October 6-13, 2012 - Bermuda - Triangle Diving and Grotto Bay Hotel, led by Ned and Anna DeLoach, REEF Board Members and World-Famous Marine Life Authors and Photographer/Videographers

November 10-17, 2012 - British Virgin Islands - Cuan Law liveaboard, led by Heather George, REEF Expert

Visit REEF at a Dive Show This Year

We have a full line-up of dive show appearances planned this year. If you are in the area of one of these shows, please stop by the REEF booth to find out what new and exciting things are happening. In 2013, we will be at: Our World Underwater (Chicago, February 15-17), Beneath the Sea (NJ/NY, March 22-23), Northwest Dive & Travel Expo (WA, April 20-21), and Northern California Dive & Travel Expo (Bay Area CA, May 11-12). We are always looking for volunteers to help at the booth. If you are interested in being a REEF ambassador, contact Martha at martha@REEF.org.

Putting It To Work: Two Papers Published Using REEF Data From Monterey Peninsula, California

A Young-of-theYear rockfish. Photo by Janna Nichols.
A member of the Pacific Advanced Assessment Team conducting a REEF Survey in the Monterey Bay National Marine Sanctuary. Photo by Pete Naylor.

We are pleased to share the publication of two new scientific papers that utilize data collected by REEF volunteers in the Monterey Peninsula area of California. Co-authored by REEF Pacific Advanced Assessment Team (AAT) member, John Wolfe, and REEF Director of Science, Dr. Christy Pattengill-Semmens, the companion papers were published earlier this summer in the journal CalCOFI Reports. The first paper, Estimating Fish Populations From REEF Citizen Science Volunteer Diver Order-of-Magnitude Surveys, describes several mathematical models to convert order-of-magnitude count data (the type of data collected during REEF Roving Diver Technique surveys) to a numeric mean. The second paper, Fish Population Fluctuation Estimates Based on Fifteen Years of REEF Volunteer Diver Data For the Monterey Peninsula, California, used the best-performing model technique to evaluate population trends in rocky reef fish species along the Monterey Peninsula. Over 3,000 REEF surveys have been conducted in this region over the last 15 years. Many of these data were collected during an annual project within the Monterey Bay National Marine Sanctuary conducted with the help of members of the Pacific AAT. Changes in relative density over time were reported for 18 fish species, including several fisheries-targeted species. Strong concordance was also found between REEF data and those collected by Partnership for Interdisciplinary Studies of Coastal Oceans (PISCO), a consortium of academic institutions. Results showed that data collected by REEF have great potential to augment and strengthen professional research data and serve as a valuable baseline to evaluate marine reserves. Both of these papers can be found on the REEF Publications page here - www.REEF.org/db/publications (as well as downloadable from the CalCOFI Reports webpage).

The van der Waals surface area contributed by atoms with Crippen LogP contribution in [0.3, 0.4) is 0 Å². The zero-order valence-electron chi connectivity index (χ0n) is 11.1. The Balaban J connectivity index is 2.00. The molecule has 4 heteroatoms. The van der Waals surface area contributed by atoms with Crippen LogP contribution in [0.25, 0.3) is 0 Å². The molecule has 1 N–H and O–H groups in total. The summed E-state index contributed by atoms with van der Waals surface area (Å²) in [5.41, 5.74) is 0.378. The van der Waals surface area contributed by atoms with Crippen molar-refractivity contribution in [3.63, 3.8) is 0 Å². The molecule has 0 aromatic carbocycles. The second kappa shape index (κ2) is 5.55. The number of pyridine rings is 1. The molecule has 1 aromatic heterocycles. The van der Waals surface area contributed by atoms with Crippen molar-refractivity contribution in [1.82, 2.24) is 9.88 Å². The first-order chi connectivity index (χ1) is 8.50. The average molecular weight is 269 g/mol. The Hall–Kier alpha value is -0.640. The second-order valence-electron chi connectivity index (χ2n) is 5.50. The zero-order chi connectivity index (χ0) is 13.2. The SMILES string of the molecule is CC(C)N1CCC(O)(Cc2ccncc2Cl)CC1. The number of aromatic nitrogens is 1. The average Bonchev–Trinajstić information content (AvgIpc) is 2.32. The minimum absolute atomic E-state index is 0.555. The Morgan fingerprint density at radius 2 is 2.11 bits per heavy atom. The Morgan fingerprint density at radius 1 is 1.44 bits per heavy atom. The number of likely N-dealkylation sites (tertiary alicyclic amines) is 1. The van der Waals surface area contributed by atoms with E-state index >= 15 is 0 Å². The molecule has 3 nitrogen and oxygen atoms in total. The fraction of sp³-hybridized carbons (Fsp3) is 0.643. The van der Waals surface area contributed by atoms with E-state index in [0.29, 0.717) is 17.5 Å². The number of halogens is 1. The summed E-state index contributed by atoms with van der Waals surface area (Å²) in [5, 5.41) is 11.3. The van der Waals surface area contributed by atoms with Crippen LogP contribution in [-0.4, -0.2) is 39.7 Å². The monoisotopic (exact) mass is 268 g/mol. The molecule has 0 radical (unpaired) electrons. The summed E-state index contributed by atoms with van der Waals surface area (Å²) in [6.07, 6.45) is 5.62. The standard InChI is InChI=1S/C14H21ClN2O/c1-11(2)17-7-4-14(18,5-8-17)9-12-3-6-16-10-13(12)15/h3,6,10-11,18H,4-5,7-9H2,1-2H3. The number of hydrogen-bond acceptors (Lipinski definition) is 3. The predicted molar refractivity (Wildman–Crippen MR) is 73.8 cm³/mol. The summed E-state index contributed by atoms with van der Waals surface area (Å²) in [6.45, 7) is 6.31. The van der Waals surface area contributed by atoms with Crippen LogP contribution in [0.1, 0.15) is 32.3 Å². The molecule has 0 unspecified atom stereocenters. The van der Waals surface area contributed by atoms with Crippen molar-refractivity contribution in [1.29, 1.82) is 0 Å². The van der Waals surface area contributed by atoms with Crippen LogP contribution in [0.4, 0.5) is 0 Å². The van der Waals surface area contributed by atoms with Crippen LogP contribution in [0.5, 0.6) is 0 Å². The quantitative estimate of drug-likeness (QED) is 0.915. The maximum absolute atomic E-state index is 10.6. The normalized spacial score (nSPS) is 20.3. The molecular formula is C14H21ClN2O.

Upcoming Fishinars Include Guest Instructors, Ray Troll and Dr. Milton Love

Marine life artist and author, Ray Troll, will be giving a REEF Fishinar on April 16th